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A senior EU official said Tuesday said it was urgent that Washington rebuilds trust with Europe, warning transatlantic trade talks were at risk after revelations Washington spied on EU leaders.
Viviane Reding, vice president of the European Commission and EU justice commissioner, said the revelations had "shaken and damaged" the relationship, and left Europeans feeling that they "are not seen as partners, but as a threat."
"Then you understand that as Europeans we are very concerned," she said about the furor over the US National Security Agency's tapping of phone conversations of German Chancellor Angela Merkel and other leaders.
"Friends and partners do not spy on each other," she said.
"For ambitious and complex negotiations to succeed there needs to be trust among the negotiating partners. It is urgent and essential that our US partners take clear action to rebuild trust."
Reding said the NSA spying, which included tapping the phone and Internet communications of millions of Europeans, got to the heart of a key issue in the ongoing Transatlantic Trade and Investment Partnership (TTIP) talks, aimed at establishing the world's largest free-trade zone.
She said the Europeans would not budge on their stance on strong protection for personal data, while the US wants companies -- particularly Internet-based firms -- to be able to have some access to users' data as they do in the United States.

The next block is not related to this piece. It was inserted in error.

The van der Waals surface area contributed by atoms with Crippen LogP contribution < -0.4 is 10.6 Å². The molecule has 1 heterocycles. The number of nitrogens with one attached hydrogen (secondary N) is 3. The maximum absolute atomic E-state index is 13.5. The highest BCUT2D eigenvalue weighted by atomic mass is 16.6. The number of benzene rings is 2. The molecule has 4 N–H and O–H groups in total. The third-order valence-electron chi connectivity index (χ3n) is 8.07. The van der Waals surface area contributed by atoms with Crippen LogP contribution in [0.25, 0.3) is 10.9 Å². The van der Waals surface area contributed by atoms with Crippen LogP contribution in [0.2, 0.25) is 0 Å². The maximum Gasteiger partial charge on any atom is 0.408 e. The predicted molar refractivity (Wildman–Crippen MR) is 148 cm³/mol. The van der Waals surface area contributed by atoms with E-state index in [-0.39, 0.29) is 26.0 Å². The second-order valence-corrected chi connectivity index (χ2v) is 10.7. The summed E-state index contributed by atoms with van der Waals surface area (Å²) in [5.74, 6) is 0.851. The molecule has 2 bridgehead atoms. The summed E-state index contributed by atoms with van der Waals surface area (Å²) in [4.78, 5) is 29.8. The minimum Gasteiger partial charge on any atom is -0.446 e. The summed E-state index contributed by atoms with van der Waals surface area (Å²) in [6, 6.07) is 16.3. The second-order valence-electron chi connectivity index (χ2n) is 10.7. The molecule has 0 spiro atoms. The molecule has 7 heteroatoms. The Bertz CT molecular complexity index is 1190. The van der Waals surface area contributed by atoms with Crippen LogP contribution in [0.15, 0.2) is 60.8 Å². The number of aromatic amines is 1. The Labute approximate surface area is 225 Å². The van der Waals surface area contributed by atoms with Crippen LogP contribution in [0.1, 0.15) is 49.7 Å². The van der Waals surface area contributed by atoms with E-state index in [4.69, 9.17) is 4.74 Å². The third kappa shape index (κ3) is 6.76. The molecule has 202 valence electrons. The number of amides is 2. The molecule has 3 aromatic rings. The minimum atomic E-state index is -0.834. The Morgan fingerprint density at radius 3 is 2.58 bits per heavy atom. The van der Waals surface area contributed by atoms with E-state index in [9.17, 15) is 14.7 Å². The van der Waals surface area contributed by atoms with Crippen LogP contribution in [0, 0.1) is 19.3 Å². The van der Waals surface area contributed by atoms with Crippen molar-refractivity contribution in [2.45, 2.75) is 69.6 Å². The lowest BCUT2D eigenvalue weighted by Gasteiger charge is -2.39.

"Data protection is a fundamental right," Reding told an audience at the Peterson Institute for International Economics in Washington.
"The revelations about the activities of American intelligence agencies in Europe and the damage this has caused have brought renewed attention to this issue. There are things that cannot be justified by the fight against terrorism," she said.
"Data protection is not red tape or a tariff. It is a fundamental right and as such it is not negotiable."
She said Europe was moving rapidly toward an EU standard for personal data protection that was backed "overwhelmingly" in a vote in the European parliament last week.
Once a single set of rules is in place in Europe, she said, "we will expect the same from the US. Inter-operability and a system of self-regulation is not enough."
US officials said Tuesday that the TTIP talks should continue and that it would be unfortunate if the furor over Washington's spying disrupts them.
State Department spokeswoman Jennifer Psaki said the talks are "of vital importance" and one of a number of subjects that "it would be a mistake to not proceed on."
"Conversations regarding NSA surveillance activities are separate from our trade negotiations," a spokesperson for the US Trade Representative said in an email.
"It would be unfortunate to let these issues -- however important -- distract us from our mutual goal of negotiating a high-quality 21st century agreement that increases bilateral trade and investment, supports jobs, and increases our international competitiveness."
TTIP talks started in July after leaders from both sides pledged a deep commitment to completing an agreement by late 2014.
A second round of talks had been scheduled for early October, but was cancelled because of the US government shutdown, the result of the budget impasse in Congress.
The talks have not been rescheduled; Psaki said they are in the process of being rescheduled.